Objective: To evaluate the effects of two exercise approaches, Tai Chi (TC) and computerized balance training (BT), on specified primary outcomes (biomedical, functional, and psychosocial indicators of frailty) and secondary outcomes (occurrence of falls).
Design: The Atlanta FICSIT (Frailty and Injuries: Cooperative Studies of Intervention Techniques), a prospective, randomized, controlled clinical trial with three arms (TC, BT, and education [ED]. Intervention length was 15 weeks, with primary outcomes measured before and after intervention and at 4-month follow-up. Falls were monitored continuously throughout the study.
Setting: Persons aged 70 and older living in the community.
Participants: A total of 200 participants, 162 women and 38 men; mean age was 76.2.
Measurements: Biomedical (strength, flexibility, cardiovascular endurance, body composition), functional (IADL), and psychosocial well-being (CES-D scale, fear of falling questionnaire, self-perception of present and future health, mastery index, perceived quality of sleep, and intrusiveness) variables.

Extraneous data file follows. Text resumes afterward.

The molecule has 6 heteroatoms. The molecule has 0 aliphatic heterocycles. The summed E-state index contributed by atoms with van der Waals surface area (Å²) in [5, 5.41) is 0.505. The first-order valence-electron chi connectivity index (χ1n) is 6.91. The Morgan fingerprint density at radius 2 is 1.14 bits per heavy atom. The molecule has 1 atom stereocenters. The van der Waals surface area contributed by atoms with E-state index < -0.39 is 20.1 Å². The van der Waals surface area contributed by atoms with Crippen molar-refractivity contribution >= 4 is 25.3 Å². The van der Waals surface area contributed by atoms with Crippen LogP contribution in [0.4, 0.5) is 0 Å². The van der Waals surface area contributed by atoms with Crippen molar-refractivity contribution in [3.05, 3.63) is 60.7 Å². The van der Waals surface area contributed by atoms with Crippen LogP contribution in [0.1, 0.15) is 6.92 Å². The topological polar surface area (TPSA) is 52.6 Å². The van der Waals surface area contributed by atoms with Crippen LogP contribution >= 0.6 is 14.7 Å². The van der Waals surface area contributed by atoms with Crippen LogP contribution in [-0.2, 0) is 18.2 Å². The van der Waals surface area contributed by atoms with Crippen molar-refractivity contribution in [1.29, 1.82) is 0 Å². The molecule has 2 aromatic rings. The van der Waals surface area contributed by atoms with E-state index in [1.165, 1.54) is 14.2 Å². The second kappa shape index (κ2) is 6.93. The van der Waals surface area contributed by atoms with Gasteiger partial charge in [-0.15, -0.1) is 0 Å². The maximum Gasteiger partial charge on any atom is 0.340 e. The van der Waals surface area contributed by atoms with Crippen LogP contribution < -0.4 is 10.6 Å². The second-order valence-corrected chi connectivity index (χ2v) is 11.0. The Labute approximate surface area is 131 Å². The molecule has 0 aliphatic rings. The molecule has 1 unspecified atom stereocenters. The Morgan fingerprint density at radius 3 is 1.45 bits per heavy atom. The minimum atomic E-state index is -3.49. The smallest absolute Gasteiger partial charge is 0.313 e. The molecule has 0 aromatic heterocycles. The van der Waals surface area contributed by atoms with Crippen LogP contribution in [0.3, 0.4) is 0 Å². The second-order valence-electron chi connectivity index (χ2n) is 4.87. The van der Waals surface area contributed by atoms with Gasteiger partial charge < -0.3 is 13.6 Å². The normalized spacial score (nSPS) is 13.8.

Results: Grip strength declined in all groups, and lower extremity range of motion showed limited but statistically significant changes. Lowered blood pressure before and after a 12-minute walk was seen following TC participation. Fear of falling responses and intrusiveness responses were reduced after the TC intervention compared with the ED group (P = .046 and P = .058, respectively). After adjusting for fall risk factors, TC was found to reduce the risk of multiple falls by 47.5%.
Conclusions: A moderate TC intervention can impact favorably on defined biomedical and psychosocial indices of frailty. This intervention can also have favorable effects upon the occurrence of falls. Tai Chi warrants further study as an exercise treatment to improve the health of older people.